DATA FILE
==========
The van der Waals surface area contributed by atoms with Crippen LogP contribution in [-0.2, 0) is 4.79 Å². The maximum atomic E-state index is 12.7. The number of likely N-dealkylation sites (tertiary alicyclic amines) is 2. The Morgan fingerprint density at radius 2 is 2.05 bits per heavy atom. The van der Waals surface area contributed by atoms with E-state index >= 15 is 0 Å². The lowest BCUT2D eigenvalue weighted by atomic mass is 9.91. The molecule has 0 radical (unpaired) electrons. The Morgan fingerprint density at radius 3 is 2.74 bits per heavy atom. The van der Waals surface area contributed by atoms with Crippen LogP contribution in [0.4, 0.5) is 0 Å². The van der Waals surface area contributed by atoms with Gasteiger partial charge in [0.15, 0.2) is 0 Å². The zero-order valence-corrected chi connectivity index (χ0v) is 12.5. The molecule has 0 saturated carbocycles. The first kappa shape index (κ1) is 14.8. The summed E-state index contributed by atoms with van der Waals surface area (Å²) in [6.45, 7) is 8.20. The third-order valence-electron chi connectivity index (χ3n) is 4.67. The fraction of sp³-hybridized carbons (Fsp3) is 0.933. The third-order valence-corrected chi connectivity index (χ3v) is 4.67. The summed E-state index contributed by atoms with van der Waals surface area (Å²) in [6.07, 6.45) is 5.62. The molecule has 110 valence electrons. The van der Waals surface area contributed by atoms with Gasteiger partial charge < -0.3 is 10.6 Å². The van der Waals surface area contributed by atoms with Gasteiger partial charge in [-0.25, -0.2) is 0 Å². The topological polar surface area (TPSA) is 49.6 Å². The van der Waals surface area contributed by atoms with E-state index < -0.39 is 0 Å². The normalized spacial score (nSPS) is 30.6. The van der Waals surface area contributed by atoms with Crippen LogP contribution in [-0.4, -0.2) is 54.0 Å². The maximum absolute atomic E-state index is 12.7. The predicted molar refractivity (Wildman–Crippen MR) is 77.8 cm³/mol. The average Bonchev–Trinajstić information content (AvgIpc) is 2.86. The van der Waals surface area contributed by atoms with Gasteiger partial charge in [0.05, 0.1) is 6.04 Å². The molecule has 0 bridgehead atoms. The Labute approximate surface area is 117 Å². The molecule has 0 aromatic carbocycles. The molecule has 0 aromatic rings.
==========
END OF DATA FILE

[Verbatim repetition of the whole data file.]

The van der Waals surface area contributed by atoms with Crippen LogP contribution in [-0.2, 0) is 4.79 Å². The maximum atomic E-state index is 12.7. The number of likely N-dealkylation sites (tertiary alicyclic amines) is 2. The Morgan fingerprint density at radius 2 is 2.05 bits per heavy atom. The van der Waals surface area contributed by atoms with E-state index >= 15 is 0 Å². The lowest BCUT2D eigenvalue weighted by atomic mass is 9.91. The molecule has 0 radical (unpaired) electrons. The Morgan fingerprint density at radius 3 is 2.74 bits per heavy atom. The van der Waals surface area contributed by atoms with Crippen LogP contribution in [0.4, 0.5) is 0 Å². The van der Waals surface area contributed by atoms with Gasteiger partial charge in [0.15, 0.2) is 0 Å². The zero-order valence-corrected chi connectivity index (χ0v) is 12.5. The molecule has 0 saturated carbocycles. The first kappa shape index (κ1) is 14.8. The summed E-state index contributed by atoms with van der Waals surface area (Å²) in [6.45, 7) is 8.20. The third-order valence-electron chi connectivity index (χ3n) is 4.67. The fraction of sp³-hybridized carbons (Fsp3) is 0.933. The third-order valence-corrected chi connectivity index (χ3v) is 4.67. The summed E-state index contributed by atoms with van der Waals surface area (Å²) in [6.07, 6.45) is 5.62. The molecule has 110 valence electrons. The van der Waals surface area contributed by atoms with Gasteiger partial charge < -0.3 is 10.6 Å². The van der Waals surface area contributed by atoms with Gasteiger partial charge in [-0.25, -0.2) is 0 Å². The topological polar surface area (TPSA) is 49.6 Å². The van der Waals surface area contributed by atoms with E-state index < -0.39 is 0 Å². The normalized spacial score (nSPS) is 30.6. The van der Waals surface area contributed by atoms with Crippen LogP contribution in [-0.4, -0.2) is 54.0 Å². The maximum absolute atomic E-state index is 12.7. The predicted molar refractivity (Wildman–Crippen MR) is 77.8 cm³/mol. The average Bonchev–Trinajstić information content (AvgIpc) is 2.86. The van der Waals surface area contributed by atoms with Gasteiger partial charge in [0.05, 0.1) is 6.04 Å². The molecule has 0 bridgehead atoms. The Labute approximate surface area is 117 Å². The molecule has 0 aromatic carbocycles. The molecule has 0 aromatic rings.